National Science Foundation Antarctic Artists and Writers Program participants
January 17–March 11, 2003
With Antarctic Visions and Voices, the Carleton College Art Gallery highlights the National Science Foundation Antarctic Artists and Writers Program and celebrates an historic connection between the College and the cold and distant polar continent.
The National Science Foundation (NSF) has long supported scientists seeking understanding in many arenas, including astrophysics, the atmospheric, earth, and ocean sciences, biology, and human psychology and physiology. In the mid 1970s, the NSF created the Antarctic Artists and Writers Program to open the region to artists, writers, photographers, poets, musicians, and other humanists. Their voices and visions go beyond scientific data to communicate effectively the rigors and wonders of the Antarctic experience.
In a highly selective sampling, Antarctic Visions and Voices presents the work of three repeat participants in the Antarctic Artists and Writers Program: a photographer, a painter, and a sound recordist or "acoustic ecologist." Stuart Klipper, a Minneapolis-based photographer, has traveled to Antarctica six times. Best known for sweeping panoramic vistas, he has documented the southernmost continent using an arsenal of cameras and approaches. Painter David Rosenthal makes his home in Cordoba, Alaska, and has yielded to the magnetic pull of the south pole 10 times. Rosenthal has painted snow and ice in Maine, Alaska, and Greenland, and initially ventured to the research site at McMurdo Station as a member of its support staff. In recognition of his luminous paintings from the bottom of the earth, he has three times been designated an NSF artistic fellow. Douglas Quin seeks to recreate the Antarctic environment through sound. Using recording devices and an electronic mixing board, Quin represents and composes the raw sounds of the arctic into soundscapes, which are widely available through compact discs and occasional live radio broadcasts from Antarctica.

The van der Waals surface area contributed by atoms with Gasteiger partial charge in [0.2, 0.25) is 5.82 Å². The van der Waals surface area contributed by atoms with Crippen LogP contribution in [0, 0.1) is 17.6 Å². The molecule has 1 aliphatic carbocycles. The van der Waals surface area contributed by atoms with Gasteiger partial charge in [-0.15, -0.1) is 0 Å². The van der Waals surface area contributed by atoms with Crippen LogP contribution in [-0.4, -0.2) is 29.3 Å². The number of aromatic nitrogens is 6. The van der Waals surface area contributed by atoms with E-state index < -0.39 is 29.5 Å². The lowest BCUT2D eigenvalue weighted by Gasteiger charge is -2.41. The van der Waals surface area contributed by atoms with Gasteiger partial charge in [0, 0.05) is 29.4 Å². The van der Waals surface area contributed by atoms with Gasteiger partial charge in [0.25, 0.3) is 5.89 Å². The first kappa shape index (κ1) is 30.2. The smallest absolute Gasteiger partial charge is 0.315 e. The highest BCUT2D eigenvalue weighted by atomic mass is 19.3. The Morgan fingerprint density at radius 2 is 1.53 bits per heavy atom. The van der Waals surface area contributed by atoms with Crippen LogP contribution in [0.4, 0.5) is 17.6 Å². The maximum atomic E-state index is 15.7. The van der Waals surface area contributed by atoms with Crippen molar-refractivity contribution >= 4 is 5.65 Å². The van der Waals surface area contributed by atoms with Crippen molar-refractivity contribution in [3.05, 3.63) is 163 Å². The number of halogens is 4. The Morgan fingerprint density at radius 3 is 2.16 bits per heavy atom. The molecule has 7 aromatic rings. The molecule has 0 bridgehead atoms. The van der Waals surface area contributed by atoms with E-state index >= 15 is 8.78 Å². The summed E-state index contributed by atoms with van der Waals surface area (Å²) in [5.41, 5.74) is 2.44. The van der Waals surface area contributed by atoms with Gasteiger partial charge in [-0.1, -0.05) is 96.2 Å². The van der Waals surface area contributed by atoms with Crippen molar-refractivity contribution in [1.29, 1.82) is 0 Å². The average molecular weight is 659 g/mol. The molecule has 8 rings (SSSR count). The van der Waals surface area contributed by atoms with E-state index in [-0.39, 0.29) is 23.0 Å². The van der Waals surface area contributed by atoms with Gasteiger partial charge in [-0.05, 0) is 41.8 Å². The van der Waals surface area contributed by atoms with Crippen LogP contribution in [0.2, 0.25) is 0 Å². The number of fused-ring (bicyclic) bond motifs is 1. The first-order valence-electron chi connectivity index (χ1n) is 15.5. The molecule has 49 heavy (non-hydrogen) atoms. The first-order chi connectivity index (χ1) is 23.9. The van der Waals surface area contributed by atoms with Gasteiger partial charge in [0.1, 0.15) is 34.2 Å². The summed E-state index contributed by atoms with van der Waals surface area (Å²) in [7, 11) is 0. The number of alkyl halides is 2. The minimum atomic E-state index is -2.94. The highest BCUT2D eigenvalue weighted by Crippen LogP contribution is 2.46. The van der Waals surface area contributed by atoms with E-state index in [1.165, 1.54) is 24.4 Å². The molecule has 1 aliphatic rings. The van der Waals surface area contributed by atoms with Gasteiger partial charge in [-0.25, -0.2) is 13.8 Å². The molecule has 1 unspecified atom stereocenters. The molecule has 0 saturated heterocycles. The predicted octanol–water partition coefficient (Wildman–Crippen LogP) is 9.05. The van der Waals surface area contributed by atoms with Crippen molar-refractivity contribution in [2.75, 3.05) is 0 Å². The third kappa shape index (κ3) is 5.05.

The histories of Antarctic exploration and Carleton College intersect in the figure of Laurence McKinley Gould, who served as Carleton’s fourth president from 1945 to 1962. Gould accompanied Admiral Richard E. Byrd on the successful 1928–30 polar expedition, serving as second-in-command and senior scientist. He directed the Antarctic Program during the International Geophysical Year of 1957–58, which organized continuing scientific investigation in cooperation with 66 nations.
Very few people will ever travel to Antarctica, as it remains inaccessible to all but a few scientists, adventurers, and wealthy eco-tourists. This exhibition, presenting pictures and sounds of this pristine place, invites imaginative journeys to the last terrestrial frontier.
Friday, January 17
7 p.m.: Terra Antarctica
8–9:30 p.m.: Exhibition Opening Reception
Thursday, January 30
4:30 p.m.: Slide lecture by Stuart Klipper, Minneapolis-based photographer and NSF Antarctic fellow; Gould Library Athenaeum
Tuesday, February 11
7 p.m.: Larry Gould in Antarctica
Friday, February 28
7–9 p.m.: Northfield Gallery Crawl
Carleton College Art Gallery hours
Monday–Wednesday: 12–6 p.m.
The gallery is located downstairs in the Music and Drama Center at First
and Winona streets.
|Photo: Stuart Klipper, 'Bergy Bit, Glacier Face, Arthur harbor, Anvers Island, 2000|